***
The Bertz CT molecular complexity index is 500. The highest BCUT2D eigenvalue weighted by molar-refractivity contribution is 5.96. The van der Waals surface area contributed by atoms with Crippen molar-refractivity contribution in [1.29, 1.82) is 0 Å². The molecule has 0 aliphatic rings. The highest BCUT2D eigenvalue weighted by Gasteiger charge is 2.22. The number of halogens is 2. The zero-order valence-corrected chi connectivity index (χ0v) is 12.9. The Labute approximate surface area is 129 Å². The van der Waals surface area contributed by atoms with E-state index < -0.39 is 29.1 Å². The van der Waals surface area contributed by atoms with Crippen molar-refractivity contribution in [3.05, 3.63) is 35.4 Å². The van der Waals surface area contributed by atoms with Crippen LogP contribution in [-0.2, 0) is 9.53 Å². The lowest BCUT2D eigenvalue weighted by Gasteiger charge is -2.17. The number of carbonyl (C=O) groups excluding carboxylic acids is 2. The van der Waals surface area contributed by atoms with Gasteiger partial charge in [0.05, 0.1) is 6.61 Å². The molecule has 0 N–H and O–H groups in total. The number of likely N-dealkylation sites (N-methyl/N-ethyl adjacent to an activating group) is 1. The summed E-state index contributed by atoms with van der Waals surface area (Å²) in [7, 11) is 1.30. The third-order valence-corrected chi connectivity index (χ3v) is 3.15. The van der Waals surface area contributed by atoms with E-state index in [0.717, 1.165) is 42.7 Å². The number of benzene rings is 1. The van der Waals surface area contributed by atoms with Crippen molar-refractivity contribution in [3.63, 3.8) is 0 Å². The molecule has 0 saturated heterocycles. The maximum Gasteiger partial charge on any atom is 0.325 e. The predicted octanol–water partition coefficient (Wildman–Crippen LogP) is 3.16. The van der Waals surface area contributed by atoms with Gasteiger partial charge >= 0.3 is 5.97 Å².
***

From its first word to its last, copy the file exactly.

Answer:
The Bertz CT molecular complexity index is 500. The highest BCUT2D eigenvalue weighted by molar-refractivity contribution is 5.96. The van der Waals surface area contributed by atoms with Crippen molar-refractivity contribution in [1.29, 1.82) is 0 Å². The molecule has 0 aliphatic rings. The highest BCUT2D eigenvalue weighted by Gasteiger charge is 2.22. The number of halogens is 2. The zero-order valence-corrected chi connectivity index (χ0v) is 12.9. The Labute approximate surface area is 129 Å². The van der Waals surface area contributed by atoms with E-state index < -0.39 is 29.1 Å². The van der Waals surface area contributed by atoms with Crippen molar-refractivity contribution in [3.05, 3.63) is 35.4 Å². The van der Waals surface area contributed by atoms with Crippen LogP contribution in [-0.2, 0) is 9.53 Å². The lowest BCUT2D eigenvalue weighted by Gasteiger charge is -2.17. The number of carbonyl (C=O) groups excluding carboxylic acids is 2. The van der Waals surface area contributed by atoms with Gasteiger partial charge in [0.05, 0.1) is 6.61 Å². The molecule has 0 N–H and O–H groups in total. The number of likely N-dealkylation sites (N-methyl/N-ethyl adjacent to an activating group) is 1. The summed E-state index contributed by atoms with van der Waals surface area (Å²) in [7, 11) is 1.30. The third-order valence-corrected chi connectivity index (χ3v) is 3.15. The van der Waals surface area contributed by atoms with E-state index in [0.717, 1.165) is 42.7 Å². The number of benzene rings is 1. The van der Waals surface area contributed by atoms with Crippen molar-refractivity contribution in [3.63, 3.8) is 0 Å². The molecule has 0 saturated heterocycles. The maximum Gasteiger partial charge on any atom is 0.325 e. The predicted octanol–water partition coefficient (Wildman–Crippen LogP) is 3.16. The van der Waals surface area contributed by atoms with Gasteiger partial charge >= 0.3 is 5.97 Å².